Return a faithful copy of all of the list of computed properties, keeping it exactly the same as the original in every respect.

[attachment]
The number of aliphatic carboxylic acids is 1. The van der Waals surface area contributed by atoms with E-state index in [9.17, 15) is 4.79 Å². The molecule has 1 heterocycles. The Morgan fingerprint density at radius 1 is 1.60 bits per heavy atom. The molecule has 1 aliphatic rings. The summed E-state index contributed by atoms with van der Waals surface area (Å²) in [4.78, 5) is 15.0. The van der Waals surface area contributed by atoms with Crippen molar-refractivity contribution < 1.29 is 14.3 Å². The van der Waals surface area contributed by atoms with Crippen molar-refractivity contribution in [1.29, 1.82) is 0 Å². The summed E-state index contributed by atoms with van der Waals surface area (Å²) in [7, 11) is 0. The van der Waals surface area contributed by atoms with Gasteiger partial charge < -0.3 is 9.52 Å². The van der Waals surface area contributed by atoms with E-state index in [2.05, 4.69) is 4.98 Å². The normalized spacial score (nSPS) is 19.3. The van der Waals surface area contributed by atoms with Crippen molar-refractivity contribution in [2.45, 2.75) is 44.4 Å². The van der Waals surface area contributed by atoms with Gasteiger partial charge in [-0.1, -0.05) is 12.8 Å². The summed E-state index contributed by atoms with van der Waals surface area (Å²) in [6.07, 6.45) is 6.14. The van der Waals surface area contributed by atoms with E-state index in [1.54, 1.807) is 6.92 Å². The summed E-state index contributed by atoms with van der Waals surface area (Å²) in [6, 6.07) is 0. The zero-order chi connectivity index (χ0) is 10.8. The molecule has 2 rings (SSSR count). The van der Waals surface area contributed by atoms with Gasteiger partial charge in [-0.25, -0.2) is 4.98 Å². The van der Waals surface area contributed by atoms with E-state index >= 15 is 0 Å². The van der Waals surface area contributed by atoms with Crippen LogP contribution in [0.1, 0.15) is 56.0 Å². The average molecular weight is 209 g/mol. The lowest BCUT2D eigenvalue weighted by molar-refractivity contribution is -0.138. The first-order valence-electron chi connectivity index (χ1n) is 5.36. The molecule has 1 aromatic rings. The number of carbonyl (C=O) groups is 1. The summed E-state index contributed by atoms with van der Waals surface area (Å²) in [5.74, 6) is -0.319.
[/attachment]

The number of aliphatic carboxylic acids is 1. The van der Waals surface area contributed by atoms with E-state index in [9.17, 15) is 4.79 Å². The molecule has 1 heterocycles. The Morgan fingerprint density at radius 1 is 1.60 bits per heavy atom. The molecule has 1 aliphatic rings. The summed E-state index contributed by atoms with van der Waals surface area (Å²) in [4.78, 5) is 15.0. The van der Waals surface area contributed by atoms with Crippen molar-refractivity contribution < 1.29 is 14.3 Å². The van der Waals surface area contributed by atoms with Crippen molar-refractivity contribution in [1.29, 1.82) is 0 Å². The summed E-state index contributed by atoms with van der Waals surface area (Å²) in [7, 11) is 0. The van der Waals surface area contributed by atoms with Gasteiger partial charge < -0.3 is 9.52 Å². The van der Waals surface area contributed by atoms with E-state index in [2.05, 4.69) is 4.98 Å². The normalized spacial score (nSPS) is 19.3. The van der Waals surface area contributed by atoms with Crippen molar-refractivity contribution in [2.45, 2.75) is 44.4 Å². The van der Waals surface area contributed by atoms with Gasteiger partial charge in [-0.1, -0.05) is 12.8 Å². The summed E-state index contributed by atoms with van der Waals surface area (Å²) in [6.07, 6.45) is 6.14. The van der Waals surface area contributed by atoms with E-state index in [1.54, 1.807) is 6.92 Å². The summed E-state index contributed by atoms with van der Waals surface area (Å²) in [6, 6.07) is 0. The zero-order chi connectivity index (χ0) is 10.8. The molecule has 2 rings (SSSR count). The van der Waals surface area contributed by atoms with Gasteiger partial charge in [-0.25, -0.2) is 4.98 Å². The van der Waals surface area contributed by atoms with E-state index >= 15 is 0 Å². The van der Waals surface area contributed by atoms with Crippen LogP contribution in [0.1, 0.15) is 56.0 Å². The average molecular weight is 209 g/mol. The lowest BCUT2D eigenvalue weighted by molar-refractivity contribution is -0.138. The first-order valence-electron chi connectivity index (χ1n) is 5.36. The molecule has 1 aromatic rings. The number of carbonyl (C=O) groups is 1. The summed E-state index contributed by atoms with van der Waals surface area (Å²) in [5.74, 6) is -0.319.